I really enjoyed the movie, I may go see it again, but I didn’t love the movie, not the way I was hoping. There were no deeper themes, other than the occasional bit about family. This was an action movie, first and foremost. Which is fine, but it left me wanting just that little bit more.
I saw Doctor Strange. It was awesome. Go see it. Review done.
Wait, you want more? Fine… Plot-wise, it’s basically Marvel’s standard formula. Put a lot of arrogance, a lot of talent, and ridiculously good looks into a main character package, stir in some terrible tragedy and a stretch of painful character growth and then add a dark-mirror villain. Serve warm with chilled drinks.
The writing, though, is fantastic. The pacing is perfect, there’s never a scene where I looked at my phone or watch to see how long was left. I drank too much of my caffeinated beverage of choice and you know what? My butt was glued to the seat the entire time. The lines and delivery are fantastic. Benedict Wong was the best secondary character, his deadpan deliveries were fantastic.
The humor was varied and didn’t miss a beat. The graphics were fantastic. The characters were fun and engaging. Tilda Swinton’s Ancient One was alien and powerful and highly sympathetic. Benedict Cumberbatch’s Doctor Strange was arrogant, abrasive, and utterly charming.
The end-credits scenes, particularly the first one, are fantastic and worth waiting for, even if you really need to use the restroom. Stick it out, you won’t be disappointed.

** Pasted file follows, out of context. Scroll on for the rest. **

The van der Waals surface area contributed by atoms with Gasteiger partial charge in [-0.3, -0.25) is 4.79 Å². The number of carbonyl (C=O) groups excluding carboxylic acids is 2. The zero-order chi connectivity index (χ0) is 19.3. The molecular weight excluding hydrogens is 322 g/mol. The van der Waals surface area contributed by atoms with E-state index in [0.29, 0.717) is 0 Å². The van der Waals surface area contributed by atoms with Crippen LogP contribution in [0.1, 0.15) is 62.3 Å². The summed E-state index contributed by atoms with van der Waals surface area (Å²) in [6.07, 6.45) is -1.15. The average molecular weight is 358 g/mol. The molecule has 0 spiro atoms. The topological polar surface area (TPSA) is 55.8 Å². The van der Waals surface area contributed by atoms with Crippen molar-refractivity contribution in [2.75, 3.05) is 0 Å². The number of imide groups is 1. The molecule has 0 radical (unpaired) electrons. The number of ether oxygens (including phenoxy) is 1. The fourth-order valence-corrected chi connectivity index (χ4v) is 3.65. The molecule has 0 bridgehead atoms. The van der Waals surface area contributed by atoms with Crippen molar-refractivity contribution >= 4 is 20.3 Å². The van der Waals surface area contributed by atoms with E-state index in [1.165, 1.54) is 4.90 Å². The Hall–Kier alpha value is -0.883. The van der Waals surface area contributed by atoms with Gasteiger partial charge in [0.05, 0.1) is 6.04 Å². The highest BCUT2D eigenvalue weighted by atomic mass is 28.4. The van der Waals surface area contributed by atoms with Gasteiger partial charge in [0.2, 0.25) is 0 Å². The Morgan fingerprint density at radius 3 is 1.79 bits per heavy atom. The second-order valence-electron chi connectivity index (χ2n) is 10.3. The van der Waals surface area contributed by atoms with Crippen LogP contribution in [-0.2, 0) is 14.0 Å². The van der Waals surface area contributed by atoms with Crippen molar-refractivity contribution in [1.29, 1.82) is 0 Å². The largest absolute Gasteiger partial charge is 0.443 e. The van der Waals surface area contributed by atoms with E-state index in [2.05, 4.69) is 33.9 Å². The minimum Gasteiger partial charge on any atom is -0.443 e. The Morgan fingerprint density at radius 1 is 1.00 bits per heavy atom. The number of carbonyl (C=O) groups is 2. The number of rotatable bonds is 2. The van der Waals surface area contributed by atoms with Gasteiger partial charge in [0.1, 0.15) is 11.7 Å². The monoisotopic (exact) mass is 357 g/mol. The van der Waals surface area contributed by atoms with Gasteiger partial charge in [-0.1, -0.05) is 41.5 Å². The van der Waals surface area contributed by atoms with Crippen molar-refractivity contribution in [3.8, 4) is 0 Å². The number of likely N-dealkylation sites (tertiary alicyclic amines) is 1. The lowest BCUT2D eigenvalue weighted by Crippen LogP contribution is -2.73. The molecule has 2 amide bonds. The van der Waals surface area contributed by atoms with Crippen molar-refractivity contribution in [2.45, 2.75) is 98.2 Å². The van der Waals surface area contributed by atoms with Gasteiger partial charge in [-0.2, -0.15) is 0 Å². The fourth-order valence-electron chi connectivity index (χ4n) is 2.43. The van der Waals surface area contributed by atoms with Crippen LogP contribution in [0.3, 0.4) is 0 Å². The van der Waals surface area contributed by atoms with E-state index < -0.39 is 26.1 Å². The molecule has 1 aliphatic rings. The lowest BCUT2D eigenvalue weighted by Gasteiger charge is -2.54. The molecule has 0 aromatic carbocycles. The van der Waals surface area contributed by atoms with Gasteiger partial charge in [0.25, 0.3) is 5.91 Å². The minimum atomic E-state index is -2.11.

Overall, this is a magnificent showing, Marvel Studios does what they do best: creating a massive universe and introducing new characters in fun and engaging ways. Go see this one. It doesn’t matter if you know nothing about Doctor Strange, it’s just a fun, entertaining movie where they got everything right.
I’m not a comic book fan. In fact, the couple times I’ve tried to read comic books, I’ve come away frustrated and annoyed. Mostly because I read too fast and I don’t stop to appreciate the art.
That said, I did read up on what “Civil War” would involve, seeing as I love the Marvel movies. As the characters have grown through multiple movies, I find myself liking the series more and more. Captain America has become my favorite… because unlike the other characters, he doesn’t struggle with the power he has, he struggles to do as much good as he can. In fact, while I really liked and identified with Tony Stark back in Iron Man… well, I think he’s kind of turned into a self-absorbed a-hole of late.